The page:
The Differences between Permanent and Term Insurance
This is a guest post by CFP, Brian Poncelet.
Life insurance is a critical component to every family’s financial well-being. And yet, over 10 million Canadians are underinsured, leaving their loved ones vulnerable to out of control expenses and runaway debt.
To protect your dependents, you need to first know that there are two types of insurance available – permanent insurance and term. In order to select an affordable policy that addresses your needs, understanding the differences between them is key.
1. Length of Coverage
The main difference between permanent and term insurance is the length of coverage. Term insurance provides coverage for a specific period of time – generally 5 to 30 years. The coverage ceases once the term has ended or the premiums are unpaid. Permanent life provides coverage until you pass away or the premiums are unpaid and the reserves are insufficient to cover the premiums.
Permanent and term insurance both have level premiums. The premiums are usually higher for permanent life because they are averaged over your lifetime. Meanwhile, the premiums for term are only averaged over the length of coverage. If you’re in good health and purchase term insurance at a young age, premiums typically start much lower. However, once term coverage ends, premiums can increase dramatically upon renewal.
3. Cash Value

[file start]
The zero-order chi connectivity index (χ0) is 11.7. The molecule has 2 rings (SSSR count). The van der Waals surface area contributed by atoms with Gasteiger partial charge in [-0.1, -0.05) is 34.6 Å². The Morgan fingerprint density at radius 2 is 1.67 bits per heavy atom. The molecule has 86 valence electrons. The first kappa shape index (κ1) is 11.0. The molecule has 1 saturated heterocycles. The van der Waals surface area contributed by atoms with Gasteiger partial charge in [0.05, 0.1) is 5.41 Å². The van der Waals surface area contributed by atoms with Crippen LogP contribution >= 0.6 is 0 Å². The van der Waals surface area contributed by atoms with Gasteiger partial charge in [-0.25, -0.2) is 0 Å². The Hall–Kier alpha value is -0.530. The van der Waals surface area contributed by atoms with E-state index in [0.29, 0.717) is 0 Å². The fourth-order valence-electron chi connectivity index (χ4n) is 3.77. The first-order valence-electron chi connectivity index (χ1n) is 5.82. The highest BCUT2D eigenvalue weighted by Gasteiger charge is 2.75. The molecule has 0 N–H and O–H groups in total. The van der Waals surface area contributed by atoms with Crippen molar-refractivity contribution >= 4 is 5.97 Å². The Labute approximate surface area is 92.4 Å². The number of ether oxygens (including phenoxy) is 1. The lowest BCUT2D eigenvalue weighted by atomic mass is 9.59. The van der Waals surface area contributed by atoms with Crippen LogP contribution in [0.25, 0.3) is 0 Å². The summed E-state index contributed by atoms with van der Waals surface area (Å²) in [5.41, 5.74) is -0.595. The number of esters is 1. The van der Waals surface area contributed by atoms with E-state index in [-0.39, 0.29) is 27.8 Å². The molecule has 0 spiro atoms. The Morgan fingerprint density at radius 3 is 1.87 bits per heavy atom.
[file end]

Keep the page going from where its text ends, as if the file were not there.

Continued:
Term insurance is your plain vanilla insurance policy with no savings component – buy term and invest the difference, as the saying goes. If you cancel your policy, the coverage ends and there is no cash value paid. Permanent life may or may not include a cash value. Whole life has a cash value, while some universal life policies have an investment option.
Besides the death benefit, the most important thing to know about your term life policy is whether it’s convertible. If you get sick, a convertible term policy allows you to convert to permanent insurance at any time up to the end of the term with no medical exam. Permanent life is not convertible.
5. Death benefit
This is the most important factor when choosing life insurance – how much will my beneficiaries receive when I pass away? Term only pays out a death benefit if the policyholder dies during the term the policy is in effect (if you outlive the policy there is no payout). Permanent life provides a death benefit to your beneficiary or estate when you pass away as long as the premiums are paid up.
Term life is renewable, permanent life is not (you won’t need to renew since coverage is for your entire life). With term life, the premiums remain the same throughout coverage. Most term policies only allow renewal up to age 75.
Summary of the pros and cons of both types of insurance
- Level premiums for life or a fixed period and coverage for live
- Can borrow from policy tax-free in a number of cases
- Can be used to enhance retirement
- Can be used to pay Estate taxes at death (cottages, business, etc.)
- Insurance can be structured to grow every year
- Initially costs more than term for coverage
- Buy a lot of coverage for premiums paid
- Can Convert to Permanent later
- Can “buy term and invest the difference”
- Insurance costs go up every year
- If one does not die during term, premiums are wasted and a lost opportunity cost
Term and permanent life aren’t mutually exclusive – a combination of both can be used for meet your insurance needs. Term life is best suited for short-term term expenses, such as income replacement, mortgages and car loans. Permanent life is ideal for long-term permanent expenses, such as funerals and estate planning. There will be more quantitative articles coming up describing which type of insurance is better with different circumstances.
About the Author: Brian Poncelet is an insurance specialist and independent certified financial planner (CFP) who has been working in the financial services industry for almost 20 years.